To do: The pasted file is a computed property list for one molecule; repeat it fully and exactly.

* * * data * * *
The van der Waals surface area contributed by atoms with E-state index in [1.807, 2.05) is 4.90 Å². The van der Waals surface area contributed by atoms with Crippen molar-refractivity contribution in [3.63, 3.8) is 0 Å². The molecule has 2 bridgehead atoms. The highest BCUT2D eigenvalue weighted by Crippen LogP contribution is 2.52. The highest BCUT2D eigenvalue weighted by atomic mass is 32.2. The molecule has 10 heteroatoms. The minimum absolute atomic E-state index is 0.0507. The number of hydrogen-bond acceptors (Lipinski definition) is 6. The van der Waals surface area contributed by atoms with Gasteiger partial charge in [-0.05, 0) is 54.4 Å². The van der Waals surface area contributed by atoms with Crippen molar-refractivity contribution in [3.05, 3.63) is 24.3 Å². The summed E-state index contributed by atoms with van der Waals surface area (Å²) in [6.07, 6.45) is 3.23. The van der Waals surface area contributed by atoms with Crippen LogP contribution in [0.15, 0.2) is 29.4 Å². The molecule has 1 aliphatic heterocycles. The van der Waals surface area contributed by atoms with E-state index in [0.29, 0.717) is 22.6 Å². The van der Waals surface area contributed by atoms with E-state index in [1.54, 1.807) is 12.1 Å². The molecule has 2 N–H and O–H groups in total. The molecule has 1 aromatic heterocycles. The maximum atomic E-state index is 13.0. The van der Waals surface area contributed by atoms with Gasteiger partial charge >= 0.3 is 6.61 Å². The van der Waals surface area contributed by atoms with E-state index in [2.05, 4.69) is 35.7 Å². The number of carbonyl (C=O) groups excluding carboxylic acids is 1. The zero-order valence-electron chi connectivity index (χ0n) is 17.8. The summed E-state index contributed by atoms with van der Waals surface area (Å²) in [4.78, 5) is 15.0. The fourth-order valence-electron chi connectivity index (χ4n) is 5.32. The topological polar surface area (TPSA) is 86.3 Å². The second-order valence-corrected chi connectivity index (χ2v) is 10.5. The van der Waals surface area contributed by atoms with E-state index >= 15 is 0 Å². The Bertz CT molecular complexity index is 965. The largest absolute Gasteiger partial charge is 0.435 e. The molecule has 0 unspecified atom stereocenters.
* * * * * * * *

The van der Waals surface area contributed by atoms with E-state index in [1.807, 2.05) is 4.90 Å². The van der Waals surface area contributed by atoms with Crippen molar-refractivity contribution in [3.63, 3.8) is 0 Å². The molecule has 2 bridgehead atoms. The highest BCUT2D eigenvalue weighted by Crippen LogP contribution is 2.52. The highest BCUT2D eigenvalue weighted by atomic mass is 32.2. The molecule has 10 heteroatoms. The minimum absolute atomic E-state index is 0.0507. The number of hydrogen-bond acceptors (Lipinski definition) is 6. The van der Waals surface area contributed by atoms with Gasteiger partial charge in [-0.05, 0) is 54.4 Å². The van der Waals surface area contributed by atoms with Crippen molar-refractivity contribution in [3.05, 3.63) is 24.3 Å². The summed E-state index contributed by atoms with van der Waals surface area (Å²) in [6.07, 6.45) is 3.23. The van der Waals surface area contributed by atoms with Crippen LogP contribution in [0.15, 0.2) is 29.4 Å². The molecule has 1 aliphatic heterocycles. The van der Waals surface area contributed by atoms with E-state index in [0.29, 0.717) is 22.6 Å². The van der Waals surface area contributed by atoms with E-state index in [1.54, 1.807) is 12.1 Å². The molecule has 2 N–H and O–H groups in total. The molecule has 1 aromatic heterocycles. The maximum atomic E-state index is 13.0. The van der Waals surface area contributed by atoms with Gasteiger partial charge >= 0.3 is 6.61 Å². The van der Waals surface area contributed by atoms with E-state index in [2.05, 4.69) is 35.7 Å². The number of carbonyl (C=O) groups excluding carboxylic acids is 1. The zero-order valence-electron chi connectivity index (χ0n) is 17.8. The summed E-state index contributed by atoms with van der Waals surface area (Å²) in [4.78, 5) is 15.0. The fourth-order valence-electron chi connectivity index (χ4n) is 5.32. The topological polar surface area (TPSA) is 86.3 Å². The second-order valence-corrected chi connectivity index (χ2v) is 10.5. The van der Waals surface area contributed by atoms with E-state index >= 15 is 0 Å². The Bertz CT molecular complexity index is 965. The largest absolute Gasteiger partial charge is 0.435 e. The molecule has 0 unspecified atom stereocenters.